[parisc-linux] CVS rumors
Thu, 12 Jul 2001 11:01:07 -0400
Paul Bame wrote:
> = Tags are cheap. Explicitly tagging at important moments is the way to
> = go. Relying on a date-based checkout is potentially less accurate, so
> = IMO this shouldn't be the common practice. There's no harm in
> = static tag, and you can always remove it or possibly fix it up if you
> = get it wrong.
> Tagging a linux source tree over the network is slow however.
True, but in the absence of a working date + branch checkout, it's a
reasonable interim solution (real solution is to fix cvs).
> More information on date+branch CVS checkouts: When there are multiple
> branches, a date-based checkout must also supply a branch, implicitly
> or explicitly, to disambiguate. RCS has this feature
> and it works fine (see the 'co' man page). I can't force CVS to do it
> though, on the trunk anyway, despite it's being built upon RCS :-(
> So the workaround for date-based checkout of our trunk is.... use RCS
> on a copy (can be 'cp -l') of our CVS repository :-( :-(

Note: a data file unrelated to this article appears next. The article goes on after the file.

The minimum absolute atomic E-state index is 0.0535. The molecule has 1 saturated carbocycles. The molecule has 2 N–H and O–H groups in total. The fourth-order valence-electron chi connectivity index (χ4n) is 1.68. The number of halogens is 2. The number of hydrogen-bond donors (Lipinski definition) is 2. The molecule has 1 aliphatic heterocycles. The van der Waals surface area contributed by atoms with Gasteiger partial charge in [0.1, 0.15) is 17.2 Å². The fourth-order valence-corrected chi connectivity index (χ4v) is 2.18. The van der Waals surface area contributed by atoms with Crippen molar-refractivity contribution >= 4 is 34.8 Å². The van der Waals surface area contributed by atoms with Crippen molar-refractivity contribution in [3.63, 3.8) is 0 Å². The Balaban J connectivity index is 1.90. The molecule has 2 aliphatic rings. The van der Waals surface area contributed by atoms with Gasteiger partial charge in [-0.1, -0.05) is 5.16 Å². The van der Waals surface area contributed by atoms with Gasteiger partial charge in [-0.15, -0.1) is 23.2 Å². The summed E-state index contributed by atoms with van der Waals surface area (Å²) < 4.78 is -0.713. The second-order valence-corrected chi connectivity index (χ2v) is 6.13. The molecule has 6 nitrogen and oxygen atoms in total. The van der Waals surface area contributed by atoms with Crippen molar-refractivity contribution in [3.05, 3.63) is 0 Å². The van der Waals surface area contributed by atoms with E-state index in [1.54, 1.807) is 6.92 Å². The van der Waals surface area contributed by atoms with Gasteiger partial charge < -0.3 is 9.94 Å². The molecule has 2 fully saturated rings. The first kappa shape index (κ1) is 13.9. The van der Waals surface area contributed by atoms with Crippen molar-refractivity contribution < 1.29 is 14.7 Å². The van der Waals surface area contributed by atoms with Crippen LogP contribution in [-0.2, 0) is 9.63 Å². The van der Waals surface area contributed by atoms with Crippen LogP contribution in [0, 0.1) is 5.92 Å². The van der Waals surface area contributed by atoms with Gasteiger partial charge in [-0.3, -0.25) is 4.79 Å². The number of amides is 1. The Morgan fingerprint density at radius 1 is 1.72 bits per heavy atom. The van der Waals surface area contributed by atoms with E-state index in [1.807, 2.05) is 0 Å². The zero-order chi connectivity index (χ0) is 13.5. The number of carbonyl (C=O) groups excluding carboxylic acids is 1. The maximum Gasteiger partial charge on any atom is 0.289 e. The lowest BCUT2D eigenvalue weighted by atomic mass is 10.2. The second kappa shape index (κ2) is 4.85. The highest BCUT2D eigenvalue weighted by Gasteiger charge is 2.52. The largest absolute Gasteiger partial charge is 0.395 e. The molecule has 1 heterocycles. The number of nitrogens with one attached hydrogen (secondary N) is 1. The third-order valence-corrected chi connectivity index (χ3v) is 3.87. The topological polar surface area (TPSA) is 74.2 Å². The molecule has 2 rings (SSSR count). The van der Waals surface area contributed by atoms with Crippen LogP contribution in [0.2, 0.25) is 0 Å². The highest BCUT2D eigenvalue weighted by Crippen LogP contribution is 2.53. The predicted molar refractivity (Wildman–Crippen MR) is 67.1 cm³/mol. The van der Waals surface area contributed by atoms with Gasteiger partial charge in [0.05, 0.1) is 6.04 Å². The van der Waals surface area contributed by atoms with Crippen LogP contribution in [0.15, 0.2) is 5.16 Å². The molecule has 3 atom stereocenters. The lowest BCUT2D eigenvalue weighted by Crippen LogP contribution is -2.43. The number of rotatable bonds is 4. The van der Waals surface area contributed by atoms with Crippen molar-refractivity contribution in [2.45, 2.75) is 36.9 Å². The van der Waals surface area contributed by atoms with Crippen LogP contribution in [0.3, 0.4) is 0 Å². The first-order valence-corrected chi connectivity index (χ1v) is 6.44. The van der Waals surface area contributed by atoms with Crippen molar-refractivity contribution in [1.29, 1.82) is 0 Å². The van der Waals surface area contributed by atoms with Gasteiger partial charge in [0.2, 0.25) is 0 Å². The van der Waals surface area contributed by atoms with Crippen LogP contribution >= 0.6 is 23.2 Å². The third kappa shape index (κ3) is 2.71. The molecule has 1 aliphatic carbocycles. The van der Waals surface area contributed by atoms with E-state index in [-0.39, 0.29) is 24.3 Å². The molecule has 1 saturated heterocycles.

> = Where does the code for safe-cvsimport live?
> Beware -- it uses 'cvs admin -b' plus at the moment seems not to remove
> upstream-removed files correctly. I'm thinking of re-doing it to
> avoid using 'cvs import' altogether -- it is in need of a rewrite.
I don't know of any way to get rid of the vendor branch taint other than
using 'cvs admin -b' or (less preferably) rcs directly.
> = I haven't been following things enough to know what
> = the issues related to "the vestiges of upstream imports" are.
> At least one upstream import+merge was done directly to the trunk. So
> changes which came with that import are unresolvable by
> CVS during a merge and can require some sleuthing -- particularly
> any files which were added/deleted at that time.
Ouch. The import should have some distinct tag, and I guess using a
date tag is the best you'll get for trying to determine the state prior
to the merge (which, according to Murphy's Law, I predict overlapped
regular development). My best advice is "don't do that then".